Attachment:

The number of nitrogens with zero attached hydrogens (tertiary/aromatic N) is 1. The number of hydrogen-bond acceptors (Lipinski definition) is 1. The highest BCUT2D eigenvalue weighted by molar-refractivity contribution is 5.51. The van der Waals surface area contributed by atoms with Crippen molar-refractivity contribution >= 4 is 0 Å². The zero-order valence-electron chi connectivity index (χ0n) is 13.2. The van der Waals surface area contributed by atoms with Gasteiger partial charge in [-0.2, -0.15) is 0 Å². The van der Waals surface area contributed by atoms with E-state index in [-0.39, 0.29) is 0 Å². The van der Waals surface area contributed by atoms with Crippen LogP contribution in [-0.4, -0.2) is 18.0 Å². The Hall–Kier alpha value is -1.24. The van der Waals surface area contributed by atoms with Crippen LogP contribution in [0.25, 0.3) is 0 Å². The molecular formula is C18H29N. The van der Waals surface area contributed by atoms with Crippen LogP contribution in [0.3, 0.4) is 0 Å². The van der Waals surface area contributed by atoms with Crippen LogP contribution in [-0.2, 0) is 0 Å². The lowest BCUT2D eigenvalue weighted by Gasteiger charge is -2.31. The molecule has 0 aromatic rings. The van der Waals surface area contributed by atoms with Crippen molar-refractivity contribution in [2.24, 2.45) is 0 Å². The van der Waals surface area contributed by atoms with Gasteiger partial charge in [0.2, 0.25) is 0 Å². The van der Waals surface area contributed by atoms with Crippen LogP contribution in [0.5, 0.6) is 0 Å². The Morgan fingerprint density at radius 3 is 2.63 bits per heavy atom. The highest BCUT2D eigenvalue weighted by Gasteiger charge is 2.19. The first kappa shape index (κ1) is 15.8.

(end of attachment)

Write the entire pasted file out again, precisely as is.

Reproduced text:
The number of nitrogens with zero attached hydrogens (tertiary/aromatic N) is 1. The number of hydrogen-bond acceptors (Lipinski definition) is 1. The highest BCUT2D eigenvalue weighted by molar-refractivity contribution is 5.51. The van der Waals surface area contributed by atoms with Crippen molar-refractivity contribution >= 4 is 0 Å². The zero-order valence-electron chi connectivity index (χ0n) is 13.2. The van der Waals surface area contributed by atoms with Gasteiger partial charge in [-0.2, -0.15) is 0 Å². The van der Waals surface area contributed by atoms with E-state index in [-0.39, 0.29) is 0 Å². The van der Waals surface area contributed by atoms with Crippen LogP contribution in [-0.4, -0.2) is 18.0 Å². The Hall–Kier alpha value is -1.24. The van der Waals surface area contributed by atoms with Crippen LogP contribution in [0.25, 0.3) is 0 Å². The molecular formula is C18H29N. The van der Waals surface area contributed by atoms with Crippen LogP contribution in [0.3, 0.4) is 0 Å². The van der Waals surface area contributed by atoms with Crippen LogP contribution in [-0.2, 0) is 0 Å². The lowest BCUT2D eigenvalue weighted by Gasteiger charge is -2.31. The molecule has 0 aromatic rings. The van der Waals surface area contributed by atoms with Crippen molar-refractivity contribution in [2.24, 2.45) is 0 Å². The van der Waals surface area contributed by atoms with Gasteiger partial charge in [0.2, 0.25) is 0 Å². The van der Waals surface area contributed by atoms with Crippen LogP contribution in [0.5, 0.6) is 0 Å². The Morgan fingerprint density at radius 3 is 2.63 bits per heavy atom. The highest BCUT2D eigenvalue weighted by Gasteiger charge is 2.19. The first kappa shape index (κ1) is 15.8.